According to the New York Treasury Department, information such as social security numbers, bank account numbers, driver's licenses and other records were exposed from October 2014 to May 2019, due to a vulnerability on the First American website.
According to the indictment, the team security of First American discovered the vulnerability in December 2018, performing a simulated attack known as the "penetration test". However, when the company was informed of the vulnerability, it ignored the group's advice.
The regulator considers each case of exposed personal information as a separate breach, so penalties can cost the company dearly, as it could pay up to $ 1.000 to each customer.
First American said on May 24, 2019, that it had fixed the vulnerability, following the posting of the security expert on cyberspace, Brian Krebs, that 885 million files dating back to 2003 had been exposed. The company's share price fell 6,3% the next day.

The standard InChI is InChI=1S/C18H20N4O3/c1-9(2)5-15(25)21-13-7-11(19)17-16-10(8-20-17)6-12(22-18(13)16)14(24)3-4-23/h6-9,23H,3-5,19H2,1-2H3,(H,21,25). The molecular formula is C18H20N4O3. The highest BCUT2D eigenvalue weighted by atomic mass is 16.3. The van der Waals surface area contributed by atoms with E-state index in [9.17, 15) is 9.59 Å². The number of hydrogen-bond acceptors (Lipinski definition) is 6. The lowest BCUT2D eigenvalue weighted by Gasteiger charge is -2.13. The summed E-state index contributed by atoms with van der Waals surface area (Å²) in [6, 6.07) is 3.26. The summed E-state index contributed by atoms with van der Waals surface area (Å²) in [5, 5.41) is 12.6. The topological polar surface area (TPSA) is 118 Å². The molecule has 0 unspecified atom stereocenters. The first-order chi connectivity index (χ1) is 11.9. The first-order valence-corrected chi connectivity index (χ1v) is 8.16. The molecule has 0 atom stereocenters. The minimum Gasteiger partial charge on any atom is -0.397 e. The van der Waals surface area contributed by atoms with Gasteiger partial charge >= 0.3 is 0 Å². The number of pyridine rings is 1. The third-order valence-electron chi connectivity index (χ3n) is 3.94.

However, the company said on Wednesday that it "strongly disagrees" with the accusations.
The California-based company said that according to its research, it identified only a small number of customers, whose data had leaked without their permission, but did not discover any other malicious activity.
"We intend to vigorously defend ourselves from the irrational accusations of the ministry," the company said.
The Financial Services Department said First American's investigation found that more than 350.000 documents had been breached between June 2018 and May 2019 by automated software.bots"Or"scraper".
First American has been accused of violating six provisions of the Cyber Security Regulation, which went into effect in March 2017. The regulation requires banks and insurance companies licensed in New York to have "strong" cyber security programs. and monitor them regularly.
The hearing is scheduled for October 26.